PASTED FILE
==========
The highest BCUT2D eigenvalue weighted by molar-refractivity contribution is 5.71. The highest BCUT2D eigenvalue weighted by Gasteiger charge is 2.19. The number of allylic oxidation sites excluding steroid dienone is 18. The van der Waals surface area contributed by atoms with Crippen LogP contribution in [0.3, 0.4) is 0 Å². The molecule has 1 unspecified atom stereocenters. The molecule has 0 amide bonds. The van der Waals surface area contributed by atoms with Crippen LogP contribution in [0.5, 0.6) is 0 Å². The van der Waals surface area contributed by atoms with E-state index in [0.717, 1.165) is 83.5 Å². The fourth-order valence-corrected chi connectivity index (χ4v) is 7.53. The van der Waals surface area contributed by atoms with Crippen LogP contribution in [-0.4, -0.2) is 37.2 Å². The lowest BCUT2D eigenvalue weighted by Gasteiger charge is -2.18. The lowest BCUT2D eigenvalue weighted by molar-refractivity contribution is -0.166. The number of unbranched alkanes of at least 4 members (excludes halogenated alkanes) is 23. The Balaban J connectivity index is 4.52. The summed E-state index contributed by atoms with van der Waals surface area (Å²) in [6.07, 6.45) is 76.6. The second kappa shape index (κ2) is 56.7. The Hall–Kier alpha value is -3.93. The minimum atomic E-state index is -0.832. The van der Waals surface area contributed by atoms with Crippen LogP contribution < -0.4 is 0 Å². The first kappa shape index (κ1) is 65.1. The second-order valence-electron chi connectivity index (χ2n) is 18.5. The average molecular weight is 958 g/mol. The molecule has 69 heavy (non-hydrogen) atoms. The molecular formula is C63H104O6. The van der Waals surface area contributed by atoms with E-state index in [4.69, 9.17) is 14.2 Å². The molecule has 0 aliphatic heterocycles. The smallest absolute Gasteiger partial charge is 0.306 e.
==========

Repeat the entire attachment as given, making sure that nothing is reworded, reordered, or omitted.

The highest BCUT2D eigenvalue weighted by molar-refractivity contribution is 5.71. The highest BCUT2D eigenvalue weighted by Gasteiger charge is 2.19. The number of allylic oxidation sites excluding steroid dienone is 18. The van der Waals surface area contributed by atoms with Crippen LogP contribution in [0.3, 0.4) is 0 Å². The molecule has 1 unspecified atom stereocenters. The molecule has 0 amide bonds. The van der Waals surface area contributed by atoms with Crippen LogP contribution in [0.5, 0.6) is 0 Å². The van der Waals surface area contributed by atoms with E-state index in [0.717, 1.165) is 83.5 Å². The fourth-order valence-corrected chi connectivity index (χ4v) is 7.53. The van der Waals surface area contributed by atoms with Crippen LogP contribution in [-0.4, -0.2) is 37.2 Å². The lowest BCUT2D eigenvalue weighted by Gasteiger charge is -2.18. The lowest BCUT2D eigenvalue weighted by molar-refractivity contribution is -0.166. The number of unbranched alkanes of at least 4 members (excludes halogenated alkanes) is 23. The Balaban J connectivity index is 4.52. The summed E-state index contributed by atoms with van der Waals surface area (Å²) in [6.07, 6.45) is 76.6. The second kappa shape index (κ2) is 56.7. The Hall–Kier alpha value is -3.93. The minimum atomic E-state index is -0.832. The van der Waals surface area contributed by atoms with Crippen LogP contribution < -0.4 is 0 Å². The first kappa shape index (κ1) is 65.1. The second-order valence-electron chi connectivity index (χ2n) is 18.5. The average molecular weight is 958 g/mol. The molecule has 69 heavy (non-hydrogen) atoms. The molecular formula is C63H104O6. The van der Waals surface area contributed by atoms with E-state index in [4.69, 9.17) is 14.2 Å². The molecule has 0 aliphatic heterocycles. The smallest absolute Gasteiger partial charge is 0.306 e.